We’re experiencing a content overload. There are an average of 550 new social media users each minute, and over 40,000 search queries on Google every second. The Facebook like button has been pressed 13 trillion times, and each new day welcomes another 682 million tweets. It seems that every time we blink there’s a new podcast published, or blog post to read, or book recommendation to order on Amazon. To make a long story short, it’s becoming increasingly difficult to disaggregate signal from noise.
“We’re living in a pivotal time in the history of mass communication — what we believe is the golden age of new media.”
With more creators, more content, and more choice than ever before, consumers are now being consumed by a state of analysis paralysis. The real scarcity isn’t content anymore. It’s attention. When it’s impossible to absorb everything from the flood of information, the best we can do is pick and choose what matters to us most — or, better yet, find the people who can do the curating for us.Mario Gabriele from The Generalist said it best:
“We’re all consuming more media, andthere’s an increasing willingness to pay for high-quality content. The last year has also seen an explosion of great writers and analysts in the space — I believe we’re at the start of a creator breakout.”
As the amount of content grows, so does the market for credible curators.
A great case study is Nathan Baschez and Dan Shipper’sEverything Bundle. In April, they decided to offer a bundled version of their newsletters, expecting a few extra subscribers from the experiment. Instead, they grew together from 600 to 1,000 paying subscribers within the first month. With all this talk of unbundling (some examples are the unbundlings of college, G Suite, Reddit, and venture capital), Nathan and Dan’s intentional bundling proved to be a striking success.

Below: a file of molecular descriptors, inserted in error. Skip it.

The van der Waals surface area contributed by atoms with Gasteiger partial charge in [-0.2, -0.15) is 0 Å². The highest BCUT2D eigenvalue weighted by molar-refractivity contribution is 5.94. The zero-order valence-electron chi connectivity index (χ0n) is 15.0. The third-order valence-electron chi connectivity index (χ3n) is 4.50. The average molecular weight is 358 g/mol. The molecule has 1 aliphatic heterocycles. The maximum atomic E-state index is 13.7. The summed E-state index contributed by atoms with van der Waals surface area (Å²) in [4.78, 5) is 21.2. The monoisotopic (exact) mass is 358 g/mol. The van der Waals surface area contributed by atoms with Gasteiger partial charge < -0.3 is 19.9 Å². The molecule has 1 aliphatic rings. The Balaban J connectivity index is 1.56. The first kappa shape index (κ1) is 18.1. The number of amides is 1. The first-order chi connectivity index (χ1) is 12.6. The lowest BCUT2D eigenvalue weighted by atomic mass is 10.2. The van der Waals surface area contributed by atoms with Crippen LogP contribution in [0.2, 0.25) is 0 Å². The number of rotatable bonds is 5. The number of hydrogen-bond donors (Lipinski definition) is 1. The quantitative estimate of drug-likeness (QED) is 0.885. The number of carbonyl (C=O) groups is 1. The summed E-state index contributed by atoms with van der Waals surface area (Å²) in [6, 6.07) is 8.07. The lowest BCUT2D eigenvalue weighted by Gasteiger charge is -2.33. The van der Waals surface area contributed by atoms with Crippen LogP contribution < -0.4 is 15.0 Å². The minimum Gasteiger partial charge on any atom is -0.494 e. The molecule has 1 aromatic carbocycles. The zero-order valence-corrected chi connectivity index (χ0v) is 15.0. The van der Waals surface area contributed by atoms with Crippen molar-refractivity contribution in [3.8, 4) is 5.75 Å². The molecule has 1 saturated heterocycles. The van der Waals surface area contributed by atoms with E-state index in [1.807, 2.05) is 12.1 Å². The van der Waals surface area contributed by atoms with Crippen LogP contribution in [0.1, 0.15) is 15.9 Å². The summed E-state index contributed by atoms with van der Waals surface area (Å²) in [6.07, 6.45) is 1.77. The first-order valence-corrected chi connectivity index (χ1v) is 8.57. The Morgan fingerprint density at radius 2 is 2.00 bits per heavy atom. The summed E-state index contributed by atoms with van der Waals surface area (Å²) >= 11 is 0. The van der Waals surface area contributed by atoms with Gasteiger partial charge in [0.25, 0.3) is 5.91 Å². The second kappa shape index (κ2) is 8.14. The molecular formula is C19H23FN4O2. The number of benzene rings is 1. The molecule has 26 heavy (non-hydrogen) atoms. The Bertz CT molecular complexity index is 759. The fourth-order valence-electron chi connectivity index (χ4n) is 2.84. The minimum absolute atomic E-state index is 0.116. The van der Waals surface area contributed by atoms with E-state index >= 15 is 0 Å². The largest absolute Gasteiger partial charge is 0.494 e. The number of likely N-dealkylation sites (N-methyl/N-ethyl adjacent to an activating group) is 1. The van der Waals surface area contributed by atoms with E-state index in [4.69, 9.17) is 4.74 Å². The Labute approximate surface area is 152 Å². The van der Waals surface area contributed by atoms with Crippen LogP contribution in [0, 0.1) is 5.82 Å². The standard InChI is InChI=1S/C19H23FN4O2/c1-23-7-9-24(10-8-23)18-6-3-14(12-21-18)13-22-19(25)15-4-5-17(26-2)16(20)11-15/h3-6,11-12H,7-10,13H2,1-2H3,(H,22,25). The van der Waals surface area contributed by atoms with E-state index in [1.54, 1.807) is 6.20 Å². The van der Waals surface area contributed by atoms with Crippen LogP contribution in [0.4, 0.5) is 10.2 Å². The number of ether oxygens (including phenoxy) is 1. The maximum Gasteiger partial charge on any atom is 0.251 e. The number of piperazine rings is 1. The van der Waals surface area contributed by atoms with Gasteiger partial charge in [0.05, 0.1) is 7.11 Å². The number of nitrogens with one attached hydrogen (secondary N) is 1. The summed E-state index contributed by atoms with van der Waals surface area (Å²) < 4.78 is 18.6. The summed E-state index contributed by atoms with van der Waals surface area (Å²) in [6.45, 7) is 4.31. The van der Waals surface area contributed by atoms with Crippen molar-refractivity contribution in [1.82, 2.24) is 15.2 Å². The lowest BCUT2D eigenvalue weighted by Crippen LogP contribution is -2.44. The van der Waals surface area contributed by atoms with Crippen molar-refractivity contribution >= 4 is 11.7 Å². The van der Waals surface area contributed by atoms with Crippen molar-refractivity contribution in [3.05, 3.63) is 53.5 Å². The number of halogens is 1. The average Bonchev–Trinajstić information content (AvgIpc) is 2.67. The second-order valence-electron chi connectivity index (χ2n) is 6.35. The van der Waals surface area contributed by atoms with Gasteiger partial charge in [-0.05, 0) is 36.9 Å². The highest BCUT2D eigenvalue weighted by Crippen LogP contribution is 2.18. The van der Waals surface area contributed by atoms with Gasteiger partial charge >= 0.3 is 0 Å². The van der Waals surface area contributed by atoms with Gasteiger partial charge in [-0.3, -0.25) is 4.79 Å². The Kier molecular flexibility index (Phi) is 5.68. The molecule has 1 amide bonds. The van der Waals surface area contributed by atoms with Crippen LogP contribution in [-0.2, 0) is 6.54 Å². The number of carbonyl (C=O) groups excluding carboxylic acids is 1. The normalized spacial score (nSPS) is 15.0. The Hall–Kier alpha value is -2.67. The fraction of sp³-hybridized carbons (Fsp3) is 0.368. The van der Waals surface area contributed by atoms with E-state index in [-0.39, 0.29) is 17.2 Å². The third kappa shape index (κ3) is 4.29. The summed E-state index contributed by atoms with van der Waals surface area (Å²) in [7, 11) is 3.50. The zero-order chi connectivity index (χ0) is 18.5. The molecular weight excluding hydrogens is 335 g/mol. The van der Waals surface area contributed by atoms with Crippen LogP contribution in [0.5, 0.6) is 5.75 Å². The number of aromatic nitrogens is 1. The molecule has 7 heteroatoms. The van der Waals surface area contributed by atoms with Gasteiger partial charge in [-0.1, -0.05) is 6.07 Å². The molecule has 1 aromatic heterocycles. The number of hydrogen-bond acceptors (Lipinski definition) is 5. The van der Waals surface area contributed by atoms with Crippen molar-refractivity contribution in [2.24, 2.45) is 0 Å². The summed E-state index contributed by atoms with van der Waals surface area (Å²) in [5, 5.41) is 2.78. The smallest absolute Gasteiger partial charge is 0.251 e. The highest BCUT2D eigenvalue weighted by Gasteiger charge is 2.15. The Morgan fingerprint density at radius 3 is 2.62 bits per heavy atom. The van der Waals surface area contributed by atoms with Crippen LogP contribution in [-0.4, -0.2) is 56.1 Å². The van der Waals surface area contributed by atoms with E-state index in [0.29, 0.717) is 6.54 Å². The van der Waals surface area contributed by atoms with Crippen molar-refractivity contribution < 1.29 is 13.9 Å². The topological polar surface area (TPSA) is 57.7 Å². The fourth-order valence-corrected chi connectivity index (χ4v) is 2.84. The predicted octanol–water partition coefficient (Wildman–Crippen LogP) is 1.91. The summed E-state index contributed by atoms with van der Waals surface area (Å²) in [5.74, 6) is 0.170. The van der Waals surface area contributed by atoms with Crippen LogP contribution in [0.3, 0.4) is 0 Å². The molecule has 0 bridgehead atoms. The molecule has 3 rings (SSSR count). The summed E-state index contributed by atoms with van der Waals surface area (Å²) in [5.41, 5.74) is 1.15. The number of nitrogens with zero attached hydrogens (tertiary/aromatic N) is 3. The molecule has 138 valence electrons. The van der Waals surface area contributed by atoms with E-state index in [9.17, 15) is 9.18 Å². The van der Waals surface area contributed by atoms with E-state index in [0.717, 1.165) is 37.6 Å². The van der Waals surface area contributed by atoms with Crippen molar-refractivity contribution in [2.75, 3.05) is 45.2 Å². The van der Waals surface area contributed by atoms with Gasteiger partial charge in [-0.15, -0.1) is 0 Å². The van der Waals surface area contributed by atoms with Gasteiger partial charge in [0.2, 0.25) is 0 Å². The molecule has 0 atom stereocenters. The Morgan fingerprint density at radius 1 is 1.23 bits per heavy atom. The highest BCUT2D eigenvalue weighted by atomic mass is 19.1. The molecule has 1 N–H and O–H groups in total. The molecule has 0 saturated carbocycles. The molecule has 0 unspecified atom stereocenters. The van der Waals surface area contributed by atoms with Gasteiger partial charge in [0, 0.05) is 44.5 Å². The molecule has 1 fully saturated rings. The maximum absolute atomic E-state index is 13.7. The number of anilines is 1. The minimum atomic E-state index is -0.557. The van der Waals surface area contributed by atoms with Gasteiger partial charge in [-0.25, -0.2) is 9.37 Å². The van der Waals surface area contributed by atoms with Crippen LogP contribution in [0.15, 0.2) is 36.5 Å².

The Everything Bundle case study is one of my favorites, but it’s not the only one, by any means. Channels Stack is a curated site for educational content on YouTube, organizing hundreds of channels into defined categories. The Browser is a daily newsletter from someone who reads 1,000 articles a day, choosing his five favorites and sending them out with a short summary. Oftentimes, these linked articles don’t have a paywall of their own at all — but subscribers of The Browser pay to have them sent in a curated list.
The demand is certainly there: Channels Stack launched on Product Hunt with a 5.0/5 average rating and nearly 400 upvotes, and The Browser has successfully figured out how to monetize free existing content (with over 40,000 followers on Twitter to boot).
We can go even further back — classic examples of successful curation businesses are record shops and bookstores, and examples in tech include Spotify (for music), Netflix (for TV and movies), and Uber (which bundled its UberEats offering into one app, thus increasing Uber’s TAM, or total addressable market).
Image: courtesy of Uber
In my view, however, the business of influencer bundling has only just begun. Curators are the new creators, and as consumers, we’re going to be willing to pay someone with good taste to help us sort through the ever-growing mass of information at our fingertips.
The Psychology Behind the Need for Curation
As it turns out, there’s some psychological ground to all of this. Think of it as a carefully mixed cocktail of the following:
Zuckerberg’s Law, or the tendency to share more and more on social media over time
Dunbar’s number, or the average number of stable social relationships one can maintain at a given time (it’s around 150)